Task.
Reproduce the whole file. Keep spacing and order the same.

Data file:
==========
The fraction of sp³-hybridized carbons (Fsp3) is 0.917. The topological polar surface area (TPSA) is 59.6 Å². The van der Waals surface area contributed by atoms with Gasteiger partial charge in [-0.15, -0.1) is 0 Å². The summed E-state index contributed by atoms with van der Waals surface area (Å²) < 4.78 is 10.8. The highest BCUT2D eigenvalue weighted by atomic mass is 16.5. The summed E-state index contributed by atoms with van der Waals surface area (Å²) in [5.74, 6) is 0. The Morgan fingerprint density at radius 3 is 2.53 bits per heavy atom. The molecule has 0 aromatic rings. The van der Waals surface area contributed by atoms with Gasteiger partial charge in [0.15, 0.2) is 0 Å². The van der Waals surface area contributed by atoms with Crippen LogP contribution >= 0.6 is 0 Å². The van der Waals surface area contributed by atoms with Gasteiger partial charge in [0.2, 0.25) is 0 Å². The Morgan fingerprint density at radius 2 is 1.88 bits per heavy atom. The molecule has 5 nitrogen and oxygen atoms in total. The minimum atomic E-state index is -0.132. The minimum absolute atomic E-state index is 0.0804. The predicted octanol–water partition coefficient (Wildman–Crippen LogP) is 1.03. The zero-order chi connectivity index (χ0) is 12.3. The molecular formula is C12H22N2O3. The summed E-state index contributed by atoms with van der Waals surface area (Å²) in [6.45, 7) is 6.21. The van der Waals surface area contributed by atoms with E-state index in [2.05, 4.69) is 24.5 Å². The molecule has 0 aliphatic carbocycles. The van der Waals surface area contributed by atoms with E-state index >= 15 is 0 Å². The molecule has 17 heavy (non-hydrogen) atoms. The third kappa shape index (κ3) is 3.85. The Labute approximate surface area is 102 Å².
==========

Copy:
The fraction of sp³-hybridized carbons (Fsp3) is 0.917. The topological polar surface area (TPSA) is 59.6 Å². The van der Waals surface area contributed by atoms with Gasteiger partial charge in [-0.15, -0.1) is 0 Å². The summed E-state index contributed by atoms with van der Waals surface area (Å²) < 4.78 is 10.8. The highest BCUT2D eigenvalue weighted by atomic mass is 16.5. The summed E-state index contributed by atoms with van der Waals surface area (Å²) in [5.74, 6) is 0. The Morgan fingerprint density at radius 3 is 2.53 bits per heavy atom. The molecule has 0 aromatic rings. The van der Waals surface area contributed by atoms with Gasteiger partial charge in [0.15, 0.2) is 0 Å². The van der Waals surface area contributed by atoms with Crippen LogP contribution >= 0.6 is 0 Å². The van der Waals surface area contributed by atoms with Gasteiger partial charge in [0.2, 0.25) is 0 Å². The Morgan fingerprint density at radius 2 is 1.88 bits per heavy atom. The molecule has 5 nitrogen and oxygen atoms in total. The minimum atomic E-state index is -0.132. The minimum absolute atomic E-state index is 0.0804. The predicted octanol–water partition coefficient (Wildman–Crippen LogP) is 1.03. The zero-order chi connectivity index (χ0) is 12.3. The molecular formula is C12H22N2O3. The summed E-state index contributed by atoms with van der Waals surface area (Å²) in [6.45, 7) is 6.21. The van der Waals surface area contributed by atoms with E-state index in [2.05, 4.69) is 24.5 Å². The molecule has 0 aliphatic carbocycles. The van der Waals surface area contributed by atoms with E-state index >= 15 is 0 Å². The molecule has 17 heavy (non-hydrogen) atoms. The third kappa shape index (κ3) is 3.85. The Labute approximate surface area is 102 Å².